Relative Something

*this* John W. Hays' take on things and experiences

Posts Tagged ‘chickens

Yes Indeed

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It might be cold outside still, but that isn’t stopping Cyndie from forging ahead with her great wardrobe transition to the warm season. After work yesterday, I walked in on a disaster in the bedroom. It looked like the dresser had gotten sick and thrown up.

I don’t understand how that drawer ever contained all of the contents that were now unceremoniously regurgitated up out of it and spilled onto the floor.

Yes, indeed, warm weather can’t be far off now. Winter socks are getting stowed, and shorts and t-shirts will soon find a place in these drawers.

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In an update on our oddly behaving Wyandotte, Cyndie reports the hen is agreeing to take sips of electrolyte-enhanced water, but otherwise still chooses to isolate herself in a nest box. She doesn’t appear to be getting any worse, so we are continuing to let her be and will watch to see what each new day brings.

If she hangs on long enough, maybe she will be able to come out and enjoy a period of several warm days in a row. I saw a prediction that it might happen as soon as next week.

We are looking forward to that. Yes, indeed.

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Written by johnwhays

May 8, 2019 at 6:00 am

Bird Bath

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So much for letting nature take its course. Cyndie decided to try a little intervention on our ailing Wyandotte. Looking up the hen’s symptoms online pointed to the possibility of her being egg bound. That meant a trip to purchase some supplies and then redecorating the downstairs bathroom into a triage and recovery center.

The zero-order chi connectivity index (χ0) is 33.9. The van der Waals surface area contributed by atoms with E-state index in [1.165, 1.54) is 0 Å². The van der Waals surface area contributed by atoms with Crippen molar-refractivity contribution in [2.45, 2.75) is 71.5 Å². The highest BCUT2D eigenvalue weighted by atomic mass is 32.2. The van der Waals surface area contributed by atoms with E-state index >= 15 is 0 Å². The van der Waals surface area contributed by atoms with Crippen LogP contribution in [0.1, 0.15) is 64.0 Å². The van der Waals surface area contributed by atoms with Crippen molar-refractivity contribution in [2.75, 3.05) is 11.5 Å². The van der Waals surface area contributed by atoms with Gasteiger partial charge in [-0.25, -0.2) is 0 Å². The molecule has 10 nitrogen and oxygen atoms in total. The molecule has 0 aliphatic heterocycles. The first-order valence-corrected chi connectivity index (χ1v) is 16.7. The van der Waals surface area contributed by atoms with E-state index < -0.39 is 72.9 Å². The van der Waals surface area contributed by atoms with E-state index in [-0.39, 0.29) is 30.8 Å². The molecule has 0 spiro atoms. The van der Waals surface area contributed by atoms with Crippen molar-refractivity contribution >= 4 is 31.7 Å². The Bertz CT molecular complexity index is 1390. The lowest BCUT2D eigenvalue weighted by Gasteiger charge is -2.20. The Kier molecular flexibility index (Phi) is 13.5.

A twenty-minute soak in epsom salts treats a myriad of afflictions. Even if it doesn’t help, there’s not too much threat of causing harm.

Well, Cyndie’s efforts didn’t produce definitive results, so we are pretty much back to letting time be the arbiter for an outcome.

It’s tough, because you want to help. We don’t want the poor hen to suffer, but we are both¬†disinclined to take this to a level of seeking professional examination and treatment. Our chickens could be considered a hobby at this point, and as such, they end up receiving hobby-level vet care.

We are not real doctors.

Meanwhile, our cat, Pequenita, is vying for attention by throwing up three times this morning. My hobby-vet analysis points to the fact that I caught her violating house rules overnight, on the island countertop, chomping on Cyndie’s flower display.

I think we should give her a bath in epsom salts.

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Written by johnwhays

May 4, 2019 at 8:37 am

Egg Failure

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Someone in our chicken family isn’t feeling like her old self lately. We weren’t completely certain which one, so all of them will receive the benefit of some supplements in their diet.

There were some hints in the last couple of weeks when, twice, we found an egg with an incomplete shell in the nest boxes. At first, I wasn’t sure whether one of the hens had pecked the egg, or just laid one with an incomplete shell. Later, we found an egg that was complete, but it had a flat side.

It struck me that the egg that looked pecked was lacking the classic egg symmetry, too. That was enough to establish a trend. Unfortunately, it got worse before it got better.

Yesterday, Cyndie found that an egg failure didn’t even make it to the nest box. The poop board under the roost held evidence of an egg-saster.

Didn’t take long after that for Cyndie to make her way to Fleet Farm for an oyster shell calcium supplement. Will it be enough?

Last night, when Cyndie closed the chicken door on the coop, she found a wyandotte had chosen a nest box, instead of the roost. She had seen a wyandotte in the nest box other times this week, without getting an egg. We think this is the hen having a problem. She was making some unusual sounds.

We’ll keep an eye on her, as much as possible. Generally, we are inclined to let nature take its course, which ended well enough for our buff orpington earlier in the year. Hopefully, the extra calcium will prove helpful, and the wyandotte will ultimately have a good outcome, as well.